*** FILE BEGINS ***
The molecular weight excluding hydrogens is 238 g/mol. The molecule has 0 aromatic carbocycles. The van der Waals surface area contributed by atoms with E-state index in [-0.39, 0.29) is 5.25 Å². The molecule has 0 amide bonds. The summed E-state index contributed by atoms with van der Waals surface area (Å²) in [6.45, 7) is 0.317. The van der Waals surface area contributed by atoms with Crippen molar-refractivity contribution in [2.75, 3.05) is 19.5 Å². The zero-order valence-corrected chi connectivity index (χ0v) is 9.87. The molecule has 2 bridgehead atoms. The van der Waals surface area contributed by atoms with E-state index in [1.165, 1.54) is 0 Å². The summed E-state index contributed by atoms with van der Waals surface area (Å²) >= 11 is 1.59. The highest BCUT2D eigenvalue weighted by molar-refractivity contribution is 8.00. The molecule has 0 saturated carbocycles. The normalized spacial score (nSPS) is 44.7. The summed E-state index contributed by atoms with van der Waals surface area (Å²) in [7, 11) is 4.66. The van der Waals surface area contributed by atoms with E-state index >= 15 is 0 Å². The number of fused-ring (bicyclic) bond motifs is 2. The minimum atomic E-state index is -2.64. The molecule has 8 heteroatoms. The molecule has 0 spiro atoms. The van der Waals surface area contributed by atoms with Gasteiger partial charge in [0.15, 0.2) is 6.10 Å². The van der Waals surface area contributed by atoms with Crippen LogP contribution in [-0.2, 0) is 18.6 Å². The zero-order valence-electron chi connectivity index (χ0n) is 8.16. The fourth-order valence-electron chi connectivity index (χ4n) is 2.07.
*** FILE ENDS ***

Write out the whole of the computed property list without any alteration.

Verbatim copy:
The molecular weight excluding hydrogens is 238 g/mol. The molecule has 0 aromatic carbocycles. The van der Waals surface area contributed by atoms with E-state index in [-0.39, 0.29) is 5.25 Å². The molecule has 0 amide bonds. The summed E-state index contributed by atoms with van der Waals surface area (Å²) in [6.45, 7) is 0.317. The van der Waals surface area contributed by atoms with Crippen molar-refractivity contribution in [2.75, 3.05) is 19.5 Å². The zero-order valence-corrected chi connectivity index (χ0v) is 9.87. The molecule has 2 bridgehead atoms. The van der Waals surface area contributed by atoms with E-state index in [1.165, 1.54) is 0 Å². The summed E-state index contributed by atoms with van der Waals surface area (Å²) >= 11 is 1.59. The highest BCUT2D eigenvalue weighted by molar-refractivity contribution is 8.00. The molecule has 0 saturated carbocycles. The normalized spacial score (nSPS) is 44.7. The summed E-state index contributed by atoms with van der Waals surface area (Å²) in [7, 11) is 4.66. The van der Waals surface area contributed by atoms with E-state index >= 15 is 0 Å². The number of fused-ring (bicyclic) bond motifs is 2. The minimum atomic E-state index is -2.64. The molecule has 8 heteroatoms. The molecule has 0 spiro atoms. The van der Waals surface area contributed by atoms with Gasteiger partial charge in [0.15, 0.2) is 6.10 Å². The van der Waals surface area contributed by atoms with Crippen LogP contribution in [-0.2, 0) is 18.6 Å². The zero-order valence-electron chi connectivity index (χ0n) is 8.16. The fourth-order valence-electron chi connectivity index (χ4n) is 2.07.